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Jack Funchion Talks DuPont Fabros + Digital Realty Merger: Why Now?

Jan 5, 2018
by Josh Anderson

CAMBRIDGE, MA — We’ve heard from coast to coast the 2017 was a banner year in data center transactions, and nowhere was that more clear than in the M&A arena. The largest of which was Digital Realty’s purchase of DuPont Fabros. Analysis about M&A activity of a staple at any CapRE event, but at our New England Data Center Summit, we convened a panel of industry insiderst that included representatives from some of the most active firms, including Jack Funchion of the Enterprise Sector at Digital Realty.

Jack Funchion, Digital Realty

“Both companies [Digital Realty and DuPont Fabros] have historically gone head to head for many years,” said moderator Miles Loo, Global Lead, Valuation & Advisory, Data Center Consulting Group, Newmark Knight Frank. “Both companies have similar business models and target similar companies. For years there was significant speculation that the companies would come together. So Jack, why now?”

“I think that question would be better answered by our CEO and CFO but basically, why now?” he asked the room. “Because the price was right. And as much as the desire to acquire operating properties was a part of the deal, also a key part of the Dupont Fabros deal was the desire to acquire land. The biggest problem for Digital Realty and for many of our competitors on many markets is that we can’t build fast enough. By buying Dupont Fabros, we acquired land that was ready to build on as well as some projects that were under development. That was a key factor.”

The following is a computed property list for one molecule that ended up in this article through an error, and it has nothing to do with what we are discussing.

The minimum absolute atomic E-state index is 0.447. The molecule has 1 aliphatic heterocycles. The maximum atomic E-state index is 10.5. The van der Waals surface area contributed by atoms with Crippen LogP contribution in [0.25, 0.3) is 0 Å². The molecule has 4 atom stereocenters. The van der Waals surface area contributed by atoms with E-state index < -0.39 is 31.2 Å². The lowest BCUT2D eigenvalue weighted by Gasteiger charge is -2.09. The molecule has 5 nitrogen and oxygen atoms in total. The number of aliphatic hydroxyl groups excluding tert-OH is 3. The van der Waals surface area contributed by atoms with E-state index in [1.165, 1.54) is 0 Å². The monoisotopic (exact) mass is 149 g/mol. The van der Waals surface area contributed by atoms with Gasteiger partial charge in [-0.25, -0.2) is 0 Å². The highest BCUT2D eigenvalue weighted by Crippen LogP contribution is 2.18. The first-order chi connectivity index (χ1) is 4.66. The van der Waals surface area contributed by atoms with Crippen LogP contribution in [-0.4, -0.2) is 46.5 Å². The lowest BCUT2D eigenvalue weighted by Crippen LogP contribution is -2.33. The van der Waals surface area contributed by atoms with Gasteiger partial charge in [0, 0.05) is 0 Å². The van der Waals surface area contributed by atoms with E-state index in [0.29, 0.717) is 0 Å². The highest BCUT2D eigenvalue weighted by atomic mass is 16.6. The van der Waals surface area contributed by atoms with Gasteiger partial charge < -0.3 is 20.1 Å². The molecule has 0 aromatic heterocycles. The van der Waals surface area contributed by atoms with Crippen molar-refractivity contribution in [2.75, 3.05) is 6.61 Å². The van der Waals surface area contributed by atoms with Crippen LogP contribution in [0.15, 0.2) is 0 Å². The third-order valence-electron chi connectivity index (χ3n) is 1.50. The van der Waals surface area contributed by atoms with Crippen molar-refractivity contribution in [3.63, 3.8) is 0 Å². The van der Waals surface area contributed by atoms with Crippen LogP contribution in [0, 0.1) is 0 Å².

Next, Loo asked him if he had any advice or insight as to how to underwrite these deals when you know a client could up and leave at anytime. “Obviously we don’t like to discuss who our customers are, but we are required as a public company to discuss the larger ones,” he prefaced. “If you go back a few years, you’ll see that revenue from Facebook has grown substantially over that time. The fear is that Facebook will build all of their own data centers and leave their leased facilities they have with people like us.”

This fear, says Funchion, is misplaced, because Facebook can’t build fast enough to meet their ever increasing demand. “As they add more features, as they add more users, and as their users engage more, their requirement for storage and compute just grows exponentially year after year after year,” he explains. “They can’t build fast enough to keep up. They’ve been building their own data centers and putting them online but they have not been exiting leased data centers. You know, the stickiest real estate tenants are data center customers. They’re sticky. It’s expensive, it’s risky, it’s very complex to move a data center. So once we’ve got ‘em, we’ve got ‘em.”

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